The theaters below show films in their original language; click on the links for showtimes and ticket information.
Interviews with the stars, general film articles, and reports on press conferences and film festivals.
Subscribe to the free KinoCritics monthly email newsletter here.

On Your Radar: Perverk Park
by Karen Pecota

A mother's son is convicted as a sex offender. The journey to re-enter society after his prison release is where the film Pervert Park gets it roots. The mother's effort to save her son's dignity results in establishing the private institution, The Florida Justice Transitions. It's a trailer park known as Pervert Park. Founded because the son could not find a place to live once out of prison. The film's Scandinavian directors Frida and Lasse Barkfors say, "These are the people no one wants to live amongst. These are the neighbors we wish away ... to the outskirts of our towns and our lives.”

Sex offenders are not allowed to live within 1000 feet of places frequented by children. Finding areas where children do not frequent is tough. Pervert Park is home to 120 convicted sex offenders. It's a safe place. A haven of rest that beats living under a bridge or in the woods.
The institution's name alone is meant to bring hope for justice and belief that people can change.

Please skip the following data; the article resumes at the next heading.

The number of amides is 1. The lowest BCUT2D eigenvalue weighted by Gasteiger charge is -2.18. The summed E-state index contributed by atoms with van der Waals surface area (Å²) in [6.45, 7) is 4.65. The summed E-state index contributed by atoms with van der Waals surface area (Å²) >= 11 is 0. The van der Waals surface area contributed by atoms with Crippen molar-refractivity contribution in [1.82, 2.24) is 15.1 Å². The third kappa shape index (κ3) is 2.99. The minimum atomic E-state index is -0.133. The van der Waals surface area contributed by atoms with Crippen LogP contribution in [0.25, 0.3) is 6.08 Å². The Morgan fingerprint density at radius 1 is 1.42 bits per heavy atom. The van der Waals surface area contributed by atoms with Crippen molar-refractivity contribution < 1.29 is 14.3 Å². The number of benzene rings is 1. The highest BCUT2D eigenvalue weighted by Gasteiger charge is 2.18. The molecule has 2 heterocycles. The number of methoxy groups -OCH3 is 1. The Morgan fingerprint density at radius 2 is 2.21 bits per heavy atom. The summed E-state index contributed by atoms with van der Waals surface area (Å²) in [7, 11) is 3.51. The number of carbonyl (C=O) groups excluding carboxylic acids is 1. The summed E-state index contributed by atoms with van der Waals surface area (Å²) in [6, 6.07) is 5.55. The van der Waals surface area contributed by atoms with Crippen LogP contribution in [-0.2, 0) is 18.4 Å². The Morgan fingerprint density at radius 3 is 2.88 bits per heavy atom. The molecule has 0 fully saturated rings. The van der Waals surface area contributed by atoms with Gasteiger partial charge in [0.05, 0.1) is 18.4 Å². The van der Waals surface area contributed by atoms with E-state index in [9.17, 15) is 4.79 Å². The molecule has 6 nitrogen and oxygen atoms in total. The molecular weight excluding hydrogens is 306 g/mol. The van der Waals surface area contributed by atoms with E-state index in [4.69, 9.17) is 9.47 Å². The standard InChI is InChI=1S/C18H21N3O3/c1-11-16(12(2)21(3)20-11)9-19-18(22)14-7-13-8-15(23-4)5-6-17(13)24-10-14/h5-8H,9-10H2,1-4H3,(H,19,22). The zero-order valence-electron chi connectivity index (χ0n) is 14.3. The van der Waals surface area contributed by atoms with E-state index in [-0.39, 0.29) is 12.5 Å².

The film Pervert Park introduces us to individuals who have committed crimes from a simple misdemeanor to horrific acts difficult to comprehend. They all have names. Bill, Jamie, Tracy and Patrick are just a few who tell their story.

The documentary filmmakers for Pervert Park Frida and Lasse Barkfors visited The Florida Justice Transitions in 2010. Drawn to the complexity of appropriate housing for the convicted sex offenders the filmmakers bring light to the uncomfortable topic. The Barkfors choose to showcase aspects of culture about people (like sex offenders) who are forced to hide under a bushel because society gives them no choice. These filmmakers have a mission. They explain, "We aim to describe the complexity in a world so often pictured as one-dimensional". Society must take the next step and engage in the realities.

In 2014, the Barkfors founded a Swedish production company, De Andra ("the other ones"). The name is purposefully chosen. Their work is to describe difficult social subjects using the art of storytelling through film. Similar to their documentary Pervert Park they say, "These are the crimes that are often too painful or uncomfortable to discuss". Once a light is shed on the subject matter a caring society is compelled to respond. In some positive way.

The Sundance Film Festival 2015 opened the door for the Barkfors film to be recognized by thousands of festival attendees. A statement was made by the film winning two festival awards:
World Cinema Documentary Special Jury Award for Impact &
World Cinema Documentary Special Jury Award for Unparalleled Access

I was approached by the film's publicist after the press screening for a response. I was deeply moved by the film and its message. I could hardly speak. The reasons are many for those who wear the tag of a sex offender given by our judicial system--both just and unjust. I had many questions as to my responsibility toward "the other ones.” Am I able to help outcasts regain a positive re-entrance into society? If I choose to have a role, what should that look like?